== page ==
2. The invention set forth in claim 1 wherein:

said partition is centrally positioned in said bore of said tu'be whereby said parallel passage means are formed of substantially equal cross sectional areas.

3. Fluid conducting means for a pressure fluid operated percussion drill, said drill including:

a pressure tiuid percussion motor having a piston hammer reciprocably disposed in a cylinder and forming therewith opposed expansion chambers for driving and lifting said hammer respectively;

pressure Huid inlet means and fluid distributing means in communication with said inlet and operable to distribute pressure uid alternately to said opposed expansion chambers;

blow receiving means disposed in one end of said percussion motor including a bore in communication with the exterior of said drill, and said Huid conducting means comprising:

an elongated substantially cylindrical walled hollow tube located in said motor cylinder and extending from said fluid inlet means to said bore in said blow receiving means;

a longitudinal partition disposed within said hollow tube forming a pair of elongated parallel passages between said tube wall and said partition, said tube including exhaust port means opening into said parallel passages from said opposed expansion chambers;

first conduit means extending longitudinally through said partition from said uid inlet means to said bore in said blow receiving means for conducting pressure fluid directly to said bore in said blow receiving means; and,

second conduit means extending longitudinally within said partition for conducting pressure uid from said fluid distributing means to said hammer lifting expansion chamber.

4. The invention set forth in claim 3 wherein:

said first conduit means includes variable orifice means for limiting the amount of pressure fluid conducted by said rst conduit means to said bore in said blow receiving means.


JAMES A. LEPPINK, Primary Examiner

Patent Citations
Cited PatentFiling datePublication dateApplicantTitle
US3012540 *Jan 20, 1960Dec 12, 1961Pan American Petroleum CorporationPercussion drilling apparatus
US3045768 *Jul 14, 1958Jul 24, 1962Gardner Denver CoFluid operated percussion drill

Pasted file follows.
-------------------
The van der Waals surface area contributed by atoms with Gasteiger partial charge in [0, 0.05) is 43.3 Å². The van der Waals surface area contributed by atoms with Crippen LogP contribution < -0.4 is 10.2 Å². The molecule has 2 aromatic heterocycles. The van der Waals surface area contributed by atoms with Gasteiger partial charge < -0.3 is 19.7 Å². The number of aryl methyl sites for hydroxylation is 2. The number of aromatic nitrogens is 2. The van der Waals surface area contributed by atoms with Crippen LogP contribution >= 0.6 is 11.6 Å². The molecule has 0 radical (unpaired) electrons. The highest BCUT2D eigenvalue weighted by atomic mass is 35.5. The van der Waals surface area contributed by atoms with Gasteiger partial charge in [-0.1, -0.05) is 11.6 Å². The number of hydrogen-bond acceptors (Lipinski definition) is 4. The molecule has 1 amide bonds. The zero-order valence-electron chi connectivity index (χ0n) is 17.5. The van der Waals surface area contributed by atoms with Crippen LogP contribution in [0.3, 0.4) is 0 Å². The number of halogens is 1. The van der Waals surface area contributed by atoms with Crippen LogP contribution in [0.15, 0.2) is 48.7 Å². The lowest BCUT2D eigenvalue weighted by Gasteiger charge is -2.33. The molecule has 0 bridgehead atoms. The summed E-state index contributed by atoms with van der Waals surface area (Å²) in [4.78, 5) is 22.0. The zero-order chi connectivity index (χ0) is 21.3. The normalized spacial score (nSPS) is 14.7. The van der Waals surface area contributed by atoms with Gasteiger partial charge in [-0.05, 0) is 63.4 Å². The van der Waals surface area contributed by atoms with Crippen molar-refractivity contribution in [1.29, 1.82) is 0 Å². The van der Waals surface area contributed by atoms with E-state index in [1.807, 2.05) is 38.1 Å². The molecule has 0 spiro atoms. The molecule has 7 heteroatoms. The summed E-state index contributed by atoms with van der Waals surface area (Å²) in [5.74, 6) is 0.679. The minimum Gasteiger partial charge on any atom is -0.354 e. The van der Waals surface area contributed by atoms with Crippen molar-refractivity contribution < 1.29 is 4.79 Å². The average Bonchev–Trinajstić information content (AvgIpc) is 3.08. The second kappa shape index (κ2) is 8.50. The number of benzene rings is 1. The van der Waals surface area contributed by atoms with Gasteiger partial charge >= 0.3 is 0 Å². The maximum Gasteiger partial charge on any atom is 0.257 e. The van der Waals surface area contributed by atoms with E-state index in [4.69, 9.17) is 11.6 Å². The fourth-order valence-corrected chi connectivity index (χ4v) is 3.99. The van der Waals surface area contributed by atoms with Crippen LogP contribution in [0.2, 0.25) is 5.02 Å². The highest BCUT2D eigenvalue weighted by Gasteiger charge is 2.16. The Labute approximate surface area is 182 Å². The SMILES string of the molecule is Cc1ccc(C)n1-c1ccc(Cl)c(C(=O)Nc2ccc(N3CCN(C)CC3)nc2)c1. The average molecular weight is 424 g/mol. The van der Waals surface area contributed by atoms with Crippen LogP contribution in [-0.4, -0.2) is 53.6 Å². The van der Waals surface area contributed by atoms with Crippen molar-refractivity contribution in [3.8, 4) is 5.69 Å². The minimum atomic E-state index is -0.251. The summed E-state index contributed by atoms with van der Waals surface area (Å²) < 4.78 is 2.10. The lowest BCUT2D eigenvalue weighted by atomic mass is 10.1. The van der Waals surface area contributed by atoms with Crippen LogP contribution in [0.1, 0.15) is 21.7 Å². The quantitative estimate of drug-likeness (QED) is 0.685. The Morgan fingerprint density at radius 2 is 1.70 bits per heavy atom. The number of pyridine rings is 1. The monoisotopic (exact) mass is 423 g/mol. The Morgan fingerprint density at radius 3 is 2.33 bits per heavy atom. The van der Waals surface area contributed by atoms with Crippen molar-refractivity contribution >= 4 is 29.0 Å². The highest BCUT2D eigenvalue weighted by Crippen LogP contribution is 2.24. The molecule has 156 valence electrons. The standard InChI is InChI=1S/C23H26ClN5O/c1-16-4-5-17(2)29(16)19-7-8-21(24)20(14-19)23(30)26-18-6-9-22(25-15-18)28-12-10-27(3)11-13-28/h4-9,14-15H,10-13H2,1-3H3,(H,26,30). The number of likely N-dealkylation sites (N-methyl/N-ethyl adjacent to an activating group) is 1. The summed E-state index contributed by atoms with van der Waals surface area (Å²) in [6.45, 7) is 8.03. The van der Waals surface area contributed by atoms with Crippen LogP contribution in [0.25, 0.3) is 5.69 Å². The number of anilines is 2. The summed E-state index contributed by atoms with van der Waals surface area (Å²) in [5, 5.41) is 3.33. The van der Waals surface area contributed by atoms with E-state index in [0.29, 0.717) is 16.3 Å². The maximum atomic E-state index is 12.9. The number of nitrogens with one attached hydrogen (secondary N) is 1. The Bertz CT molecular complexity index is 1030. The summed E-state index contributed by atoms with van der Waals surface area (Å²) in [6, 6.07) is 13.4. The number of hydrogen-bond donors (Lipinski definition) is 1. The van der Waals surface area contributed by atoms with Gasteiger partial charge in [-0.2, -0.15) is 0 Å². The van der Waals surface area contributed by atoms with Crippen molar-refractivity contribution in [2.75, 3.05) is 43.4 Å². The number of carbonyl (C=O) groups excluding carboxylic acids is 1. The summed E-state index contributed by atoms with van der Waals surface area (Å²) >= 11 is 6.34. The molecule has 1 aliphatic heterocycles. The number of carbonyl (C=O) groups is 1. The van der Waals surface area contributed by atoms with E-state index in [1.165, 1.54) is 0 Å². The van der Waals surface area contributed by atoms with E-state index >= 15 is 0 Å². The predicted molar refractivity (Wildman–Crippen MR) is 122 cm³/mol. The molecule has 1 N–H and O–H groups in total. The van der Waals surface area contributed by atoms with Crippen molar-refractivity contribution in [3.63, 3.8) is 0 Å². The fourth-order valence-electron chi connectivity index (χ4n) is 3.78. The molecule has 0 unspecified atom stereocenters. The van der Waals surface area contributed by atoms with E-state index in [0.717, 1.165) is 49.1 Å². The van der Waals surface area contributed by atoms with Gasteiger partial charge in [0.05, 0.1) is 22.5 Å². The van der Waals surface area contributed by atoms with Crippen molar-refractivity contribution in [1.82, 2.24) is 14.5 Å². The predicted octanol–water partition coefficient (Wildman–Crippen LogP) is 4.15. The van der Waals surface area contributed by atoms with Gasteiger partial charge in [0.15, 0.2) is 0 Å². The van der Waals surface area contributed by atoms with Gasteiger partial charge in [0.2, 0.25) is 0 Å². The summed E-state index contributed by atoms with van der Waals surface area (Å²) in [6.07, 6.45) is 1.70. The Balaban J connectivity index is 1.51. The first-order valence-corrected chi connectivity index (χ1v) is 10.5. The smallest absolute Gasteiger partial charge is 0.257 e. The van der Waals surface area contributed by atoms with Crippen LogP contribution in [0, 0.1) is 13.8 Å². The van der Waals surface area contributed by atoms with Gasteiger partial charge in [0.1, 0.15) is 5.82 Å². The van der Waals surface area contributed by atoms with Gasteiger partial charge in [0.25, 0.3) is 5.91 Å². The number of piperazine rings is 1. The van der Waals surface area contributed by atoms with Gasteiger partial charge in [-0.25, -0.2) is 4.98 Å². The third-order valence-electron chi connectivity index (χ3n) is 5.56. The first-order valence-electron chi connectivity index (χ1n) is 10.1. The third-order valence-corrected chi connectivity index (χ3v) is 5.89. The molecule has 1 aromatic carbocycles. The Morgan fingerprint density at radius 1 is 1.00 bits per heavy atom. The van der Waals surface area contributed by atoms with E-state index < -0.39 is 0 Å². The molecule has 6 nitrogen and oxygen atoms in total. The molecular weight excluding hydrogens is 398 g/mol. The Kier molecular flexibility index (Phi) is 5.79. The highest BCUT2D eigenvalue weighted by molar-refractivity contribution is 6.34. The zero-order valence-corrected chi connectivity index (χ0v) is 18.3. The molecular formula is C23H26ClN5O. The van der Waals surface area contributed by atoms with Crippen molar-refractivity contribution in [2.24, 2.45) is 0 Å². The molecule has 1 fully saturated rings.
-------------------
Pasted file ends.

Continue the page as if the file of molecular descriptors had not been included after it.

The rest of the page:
US3084673 *Apr 16, 1962Apr 9, 1963St Joseph Lead CoDown-hole drill
US3229776 *Mar 11, 1963Jan 18, 1966Mission Mfg CoImpact drilling tool
GB967358A * Title not available
Referenced by
Citing PatentFiling datePublication dateApplicantTitle
US3616865 *Feb 19, 1970Nov 2, 1971Kostylev Alexandr DmitrievichPneumatic percussion device for making holes in the ground by packing the latter
US3964551 *Sep 20, 1974Jun 22, 1976Reed Tool CompanyPneumatic impact drilling tool
US4100976 *Dec 6, 1976Jul 18, 1978Reed Tool Co.Pneumatic impact drilling tool
US4133393 *Jul 25, 1977Jan 9, 1979Compair Construction And Mining LimitedDown-the-hole percussion drills
US4280570 *Apr 17, 1979Jul 28, 1981Walter Hans PhilippDrill hammer
US4299298 *Jul 10, 1980Nov 10, 1981Boart International LimitedDown-the-hole drilling
US4446929 *Jun 11, 1979May 8, 1984Dresser Industries, Inc.Fluid operated rock drill hammer
US4911250 *Oct 26, 1987Mar 27, 1990William ListerPneumatic percussion hammer
US5131476 *Dec 18, 1990Jul 21, 1992Percussion Drilling, Inc.Down hole percussion drill apparatus
US5154244 *Apr 26, 1991Oct 13, 1992D.T.A. Pty LtdTransmission sleeve for a down hole hammer
US5277260 *Feb 24, 1993Jan 11, 1994Ranck Gerald LAir hammer
US5402854 *Feb 17, 1994Apr 4, 1995Ingersoll-Rand CompanyFluid distributor for a debris flushing system in a percussive, fluid-activated apparatus
US6994175 *Aug 11, 2003Feb 7, 2006Wassara AbHydraulic drill string
US7377338 *Nov 4, 2005May 27, 2008Grey BassingerDownhole percussion tool
US8353369Aug 5, 2009Jan 15, 2013Atlas Copco Secoroc, LLCPercussion assisted rotary earth bit and method of operating the same
US8763728Dec 20, 2010Jul 1, 2014Atlas Copco Secoroc, LLCPercussion assisted rotary earth bit and method of operating the same
US20040188146 *Aug 11, 2003Sep 30, 2004Fredrik EgerstromHydraulic drill string
USRE36002 *Aug 22, 1996Dec 22, 1998Sds Digger Tools Pty, Ltd.Transmission sleeve for a down hole hammer
CN102418344A *Sep 29, 2011Apr 18, 2012北京荣创科宏岩土工程有限公司Injector, drill bit combination structure and combination drilling tool
CN102418344BSep 29, 2011Feb 19, 2014北京荣创科宏岩土工程有限公司Injector, drill bit combination structure and combination drilling tool
U.S. Classification173/64, 173/137, 175/92, 173/17, 173/67
International ClassificationE21B4/00, E21B4/14
Cooperative ClassificationE21B4/14
European ClassificationE21B4/14